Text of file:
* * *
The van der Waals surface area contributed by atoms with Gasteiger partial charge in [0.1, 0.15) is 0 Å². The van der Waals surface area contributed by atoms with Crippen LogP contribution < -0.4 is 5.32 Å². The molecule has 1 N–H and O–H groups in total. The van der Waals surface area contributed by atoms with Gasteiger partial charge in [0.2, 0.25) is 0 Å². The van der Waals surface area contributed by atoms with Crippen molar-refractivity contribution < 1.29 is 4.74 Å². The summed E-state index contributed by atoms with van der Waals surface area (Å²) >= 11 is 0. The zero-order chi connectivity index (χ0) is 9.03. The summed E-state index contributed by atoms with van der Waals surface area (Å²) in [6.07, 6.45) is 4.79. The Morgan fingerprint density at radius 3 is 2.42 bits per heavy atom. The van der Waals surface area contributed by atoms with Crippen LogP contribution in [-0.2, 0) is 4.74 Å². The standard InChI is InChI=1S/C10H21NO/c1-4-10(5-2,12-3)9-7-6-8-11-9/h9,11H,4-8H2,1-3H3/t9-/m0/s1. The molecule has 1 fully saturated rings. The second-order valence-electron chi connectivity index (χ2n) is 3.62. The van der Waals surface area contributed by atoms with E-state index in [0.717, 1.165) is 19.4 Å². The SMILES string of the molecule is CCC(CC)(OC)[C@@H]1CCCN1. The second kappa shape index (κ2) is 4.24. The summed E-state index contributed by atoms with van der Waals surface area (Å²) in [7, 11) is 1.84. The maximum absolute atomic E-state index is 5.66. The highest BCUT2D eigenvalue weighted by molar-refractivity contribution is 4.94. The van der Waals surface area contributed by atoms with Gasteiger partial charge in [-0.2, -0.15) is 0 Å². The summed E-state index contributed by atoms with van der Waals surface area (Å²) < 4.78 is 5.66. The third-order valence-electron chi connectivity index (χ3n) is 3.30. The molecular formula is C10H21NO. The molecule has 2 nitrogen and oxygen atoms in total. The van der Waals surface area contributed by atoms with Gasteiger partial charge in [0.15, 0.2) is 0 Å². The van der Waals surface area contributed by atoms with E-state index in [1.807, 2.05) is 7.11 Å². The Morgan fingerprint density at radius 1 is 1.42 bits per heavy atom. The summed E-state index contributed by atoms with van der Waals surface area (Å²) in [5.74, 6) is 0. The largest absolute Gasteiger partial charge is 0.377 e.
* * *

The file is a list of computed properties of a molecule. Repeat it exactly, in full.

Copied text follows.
The van der Waals surface area contributed by atoms with Gasteiger partial charge in [0.1, 0.15) is 0 Å². The van der Waals surface area contributed by atoms with Crippen LogP contribution < -0.4 is 5.32 Å². The molecule has 1 N–H and O–H groups in total. The van der Waals surface area contributed by atoms with Gasteiger partial charge in [0.2, 0.25) is 0 Å². The van der Waals surface area contributed by atoms with Crippen molar-refractivity contribution < 1.29 is 4.74 Å². The summed E-state index contributed by atoms with van der Waals surface area (Å²) >= 11 is 0. The zero-order chi connectivity index (χ0) is 9.03. The summed E-state index contributed by atoms with van der Waals surface area (Å²) in [6.07, 6.45) is 4.79. The Morgan fingerprint density at radius 3 is 2.42 bits per heavy atom. The van der Waals surface area contributed by atoms with Crippen LogP contribution in [-0.2, 0) is 4.74 Å². The standard InChI is InChI=1S/C10H21NO/c1-4-10(5-2,12-3)9-7-6-8-11-9/h9,11H,4-8H2,1-3H3/t9-/m0/s1. The molecule has 1 fully saturated rings. The second-order valence-electron chi connectivity index (χ2n) is 3.62. The van der Waals surface area contributed by atoms with E-state index in [0.717, 1.165) is 19.4 Å². The SMILES string of the molecule is CCC(CC)(OC)[C@@H]1CCCN1. The second kappa shape index (κ2) is 4.24. The summed E-state index contributed by atoms with van der Waals surface area (Å²) in [7, 11) is 1.84. The maximum absolute atomic E-state index is 5.66. The highest BCUT2D eigenvalue weighted by molar-refractivity contribution is 4.94. The van der Waals surface area contributed by atoms with Gasteiger partial charge in [-0.2, -0.15) is 0 Å². The summed E-state index contributed by atoms with van der Waals surface area (Å²) < 4.78 is 5.66. The third-order valence-electron chi connectivity index (χ3n) is 3.30. The molecular formula is C10H21NO. The molecule has 2 nitrogen and oxygen atoms in total. The van der Waals surface area contributed by atoms with Gasteiger partial charge in [0.15, 0.2) is 0 Å². The van der Waals surface area contributed by atoms with E-state index in [1.807, 2.05) is 7.11 Å². The Morgan fingerprint density at radius 1 is 1.42 bits per heavy atom. The summed E-state index contributed by atoms with van der Waals surface area (Å²) in [5.74, 6) is 0. The largest absolute Gasteiger partial charge is 0.377 e.